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Sara Ramsden - Chief Executive Officer. My story.

Updated: Feb 15, 2023


School for me academically was never really a challenge, the theme of the majority of my school reports was extremely capable but needed to apply it to achieve my maximum potential, I excelled at sports and English, everything else was, in my teenage brain a bit of an inconvenience.

From the age of 14 onwards my main focus was my social life and friendship groups, I never really thought beyond the moment, partying was my thing.

Tensions grew at home as my partying lifestyle expanded, what I saw as overly strict parenting added to the problem, unable to keep to their rules and constantly pushing boundaries I found myself mixing in older circles and not returning home started to become a regular thing. By the age of 16 I decided that living on my own was my best option and I moved out.

I had initially tried further education and as a direct result of the lifestyle choices I was making I couldn’t make it work, removed from 6th form for poor attendance then continuing to start full-time college afterwards was just an attempt to pretend that things were ok, when in fact I was without any focus or direction.

The next four years of my life consisted of poor relationships, numerous house moves, working part time jobs, spells on benefits and 2 further attempts to re-enter education.

I was now well established as the ‘problem’ in my family. Whilst my sister and cousins were all away at university, I was just floating about my life waiting for the next opportunity to party, it became increasingly difficult for me to function as part of a family, my friends and associates had become the family I had chosen and kept choosing time and time again. Because I was mixing with people who were living the same lifestyle there was no accountability, I had no one to answer to.

When I reached my 21st birthday I was pretty much burnt out. Every part of my life was affected, my health, my relationships and my work were all casualties of how I was living, friends had come and gone, and, in all honesty, I was alone.

Ironically after being such a party girl the lowest point for me was my 21st birthday. I did a very awkward visit to my parent’s house where I was handed a token gift and a letter, handwritten from my mum detailing all her fears, pain and, heartbreakingly for me, her disappointment. It hit me that hard that I returned to my then bedsit and spent the night alone.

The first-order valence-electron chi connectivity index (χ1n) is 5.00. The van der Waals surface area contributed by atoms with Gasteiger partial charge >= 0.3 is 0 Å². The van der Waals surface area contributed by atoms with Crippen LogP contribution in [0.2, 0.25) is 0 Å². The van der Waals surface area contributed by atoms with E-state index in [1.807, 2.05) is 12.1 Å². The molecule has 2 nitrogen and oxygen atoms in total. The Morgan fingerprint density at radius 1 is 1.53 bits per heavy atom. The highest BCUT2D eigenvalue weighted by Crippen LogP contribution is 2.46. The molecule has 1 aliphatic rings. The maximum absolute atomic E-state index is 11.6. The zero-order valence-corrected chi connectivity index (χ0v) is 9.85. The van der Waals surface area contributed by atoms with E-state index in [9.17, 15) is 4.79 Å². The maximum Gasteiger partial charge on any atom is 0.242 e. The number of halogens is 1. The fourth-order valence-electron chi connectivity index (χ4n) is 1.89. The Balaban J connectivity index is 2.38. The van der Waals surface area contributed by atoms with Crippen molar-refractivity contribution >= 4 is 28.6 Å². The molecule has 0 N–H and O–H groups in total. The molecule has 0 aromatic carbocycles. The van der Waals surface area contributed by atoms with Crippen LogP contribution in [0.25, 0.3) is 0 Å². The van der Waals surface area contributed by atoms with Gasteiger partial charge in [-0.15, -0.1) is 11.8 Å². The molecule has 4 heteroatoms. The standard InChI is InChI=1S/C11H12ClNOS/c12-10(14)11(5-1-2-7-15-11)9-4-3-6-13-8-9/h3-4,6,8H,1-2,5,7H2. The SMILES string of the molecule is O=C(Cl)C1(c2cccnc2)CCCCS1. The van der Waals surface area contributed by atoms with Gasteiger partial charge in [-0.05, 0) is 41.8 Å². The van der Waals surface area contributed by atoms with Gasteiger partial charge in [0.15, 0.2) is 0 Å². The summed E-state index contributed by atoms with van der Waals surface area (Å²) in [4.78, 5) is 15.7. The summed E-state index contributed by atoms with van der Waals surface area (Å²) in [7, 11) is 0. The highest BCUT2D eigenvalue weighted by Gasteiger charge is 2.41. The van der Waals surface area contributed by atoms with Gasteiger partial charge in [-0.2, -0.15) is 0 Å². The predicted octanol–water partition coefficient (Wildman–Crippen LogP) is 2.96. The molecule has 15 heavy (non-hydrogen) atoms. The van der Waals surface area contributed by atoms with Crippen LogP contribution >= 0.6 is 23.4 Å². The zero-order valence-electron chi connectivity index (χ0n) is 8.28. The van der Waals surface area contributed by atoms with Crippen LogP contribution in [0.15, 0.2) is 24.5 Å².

From then on, I did everything I could to try and better my life. Everyone was sceptical, the temptation to return to what I knew was strong but somehow, I managed to stick at it, I secured a full-time job and got into a positive relationship, 2 years later I bought my first home and 3 years later I became a mum.

I had to fall back in love with education and at 27 whilst working full time and with a toddler I finally went back.

This is where I started by career path in education, my own life experiences made it easy for me to relate to young people and more importantly I understood the barriers they faced and could give them the support and guidance they needed to overcome it.

I have now worked in education for almost 20 years with young people who face challenges. As an employee I have worked in both primary and secondary schools, I have managed an alternative provision for excluded and at risk of exclusion teenagers and also as an educator at a secure unit for young people held in custody between the ages of 11 and 18.

I have gone on to run my own successful projects and have worked with secondary schools, referral units and children’s services across the Northwest and North Wales as well as rehabilitation facilities for adults and community projects tackling long term unemployment and poverty.

When we initially set up Inspiring Your Future CIC we were motivated by the power of collaboration, sharing skill sets and drawing on peoples lived experiences and professional backgrounds to engineer lifelong positive changes for others.

I firmly believe that offering a collaborative, empathic, realistic approach to supporting the people in our communities to overcome their own barriers to success with programmes that offer advice, guidance and education is key to changing our communities and the people within them.

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